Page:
Until I began reading the stories of Greek mythology in high school, I had no knowledge of pomegranates. We were more of an apple-banana-orange-pear-grape kind of family. I probably saw them from the seat of the grocery cart while shopping with my mother as a child, but I never thought to ask her what those round pieces of fruit with the spiky tops were. It took learning about Hades' abduction of Persephone for me to start digging for more information.
The Myth of Persephone
Persephone was the beautiful daughter of Zeus and Demeter, goddess of the harvest. Her beauty was so great that everyone loved her, including Hades, the ruler of the underworld. One day, while Persephone was picking flowers on the plain of Enna, the ground suddenly opened and Hades rose up out of the earth and abducted her. Only Zeus and Helios, the all-seeing sun, noticed what had happened.
It wasn't until Demeter went down to earth to search for Persephone that the truth was revealed. Demeter was so angry and distraught, she secluded herself and the earth ceased to be fertile. Knowing that this could not continue for long, Zeus sent Hermes down to Hades to retrieve his daughter. Hades begrudgingly released her, but not without giving her a pomegranate (or, according to some sources, pomegranate seeds) first. When Persephone ate the pomegranate, it bound her to the underworld forever and she was fated to spend a quarter of the year there. For the rest of the year, Persephone stayed with her mother. While Persephone was with Hades, Demeter refused to let anything grow, and winter began.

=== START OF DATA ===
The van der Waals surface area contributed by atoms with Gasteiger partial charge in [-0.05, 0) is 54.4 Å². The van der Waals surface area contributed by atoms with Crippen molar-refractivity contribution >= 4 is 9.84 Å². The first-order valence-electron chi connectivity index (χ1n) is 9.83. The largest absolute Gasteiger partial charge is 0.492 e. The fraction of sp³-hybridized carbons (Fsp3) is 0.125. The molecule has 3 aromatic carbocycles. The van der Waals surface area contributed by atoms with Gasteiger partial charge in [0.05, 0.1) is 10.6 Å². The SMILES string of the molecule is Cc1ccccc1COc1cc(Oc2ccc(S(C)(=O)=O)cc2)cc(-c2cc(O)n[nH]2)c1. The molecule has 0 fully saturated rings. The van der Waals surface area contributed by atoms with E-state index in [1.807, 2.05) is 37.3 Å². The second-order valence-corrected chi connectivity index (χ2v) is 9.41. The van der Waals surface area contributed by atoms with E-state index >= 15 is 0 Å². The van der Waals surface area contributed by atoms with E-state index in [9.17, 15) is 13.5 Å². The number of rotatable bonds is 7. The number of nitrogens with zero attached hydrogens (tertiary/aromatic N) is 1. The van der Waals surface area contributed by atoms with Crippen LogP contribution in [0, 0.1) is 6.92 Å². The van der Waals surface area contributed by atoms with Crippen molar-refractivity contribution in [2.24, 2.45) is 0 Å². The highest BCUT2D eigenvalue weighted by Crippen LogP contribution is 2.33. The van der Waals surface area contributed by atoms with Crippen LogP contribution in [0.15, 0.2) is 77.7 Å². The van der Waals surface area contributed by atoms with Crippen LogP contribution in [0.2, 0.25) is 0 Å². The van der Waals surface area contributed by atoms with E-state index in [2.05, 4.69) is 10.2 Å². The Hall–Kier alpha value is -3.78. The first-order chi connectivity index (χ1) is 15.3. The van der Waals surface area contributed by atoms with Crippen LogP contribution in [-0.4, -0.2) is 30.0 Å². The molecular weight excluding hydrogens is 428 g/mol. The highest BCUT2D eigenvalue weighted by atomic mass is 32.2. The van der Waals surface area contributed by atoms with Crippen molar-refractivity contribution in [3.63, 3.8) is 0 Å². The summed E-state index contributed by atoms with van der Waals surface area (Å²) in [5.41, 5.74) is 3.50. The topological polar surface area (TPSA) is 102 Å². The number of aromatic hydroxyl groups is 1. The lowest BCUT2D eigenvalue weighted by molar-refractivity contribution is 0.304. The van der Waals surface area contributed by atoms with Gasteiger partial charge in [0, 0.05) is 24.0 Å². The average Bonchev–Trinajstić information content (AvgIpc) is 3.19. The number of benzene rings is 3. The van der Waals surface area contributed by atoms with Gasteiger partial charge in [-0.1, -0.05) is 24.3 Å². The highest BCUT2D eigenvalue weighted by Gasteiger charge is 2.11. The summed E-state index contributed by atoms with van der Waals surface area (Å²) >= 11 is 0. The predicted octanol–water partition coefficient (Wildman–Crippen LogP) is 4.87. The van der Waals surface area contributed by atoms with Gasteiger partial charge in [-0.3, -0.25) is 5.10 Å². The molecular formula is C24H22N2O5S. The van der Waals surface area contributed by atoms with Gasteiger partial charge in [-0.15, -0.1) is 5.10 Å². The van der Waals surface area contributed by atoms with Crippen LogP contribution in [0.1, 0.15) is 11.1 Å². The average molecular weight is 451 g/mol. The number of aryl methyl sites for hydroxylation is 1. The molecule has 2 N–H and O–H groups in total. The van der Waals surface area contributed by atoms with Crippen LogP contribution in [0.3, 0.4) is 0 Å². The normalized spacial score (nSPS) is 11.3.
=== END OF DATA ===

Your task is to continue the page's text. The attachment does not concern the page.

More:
Fascinating, right? Makes you want to run right out and buy a pomegranate so you can eat it. So, say you do that. You have the pomegranate on the kitchen counter... Now what? How are you supposed to eat the fruit? There are a number of ways to remove the seeds from the inside of a pomegranate. Here's how I prefer to do it.
How To: Seed a Pomegranate
1. Prepare a large bowl of ice water. (I use a stock pot since I usually seed more than one pomegranate at a time.)
2. Slice the top off the pomegranate.
3. With a sharp paring knife, score the rind of the pomegranate, drawing the blade from the top of the fruit to the bottom.
4. The scored lines in the rind will make breaking the fruit into pieces much easier. Over the bowl of ice water, break apart the fruit and gently brush the pomegranate arils (seeds) away from the inner membrane. The seeds will sink to the bottom of the bowl, while the membrane and rind will float to the top.
5. Skim the membrane pieces and rind from the top of the water and remove. With a slotted spoon, scoop the arils from the bottom of the bowl.
Voila! Now you have fresh pomegranate arils to use in recipes or to eat straight out of the bowl. (Note: the arils pictured above are from four pomegranates. You won't see that many seeds from one pomegranate!) You can also freeze pomegranate seeds for future use, which is why I typically seed more than one at a time.
Come back tomorrow to see how I used these little red pearls!
And, if you liked this "How To" post, check out:
- How To: Caramelize Onions
- How To: Peel Fresh Chestnuts
- How To: Reheat Leftover Fish
- How To: Scramble Eggs
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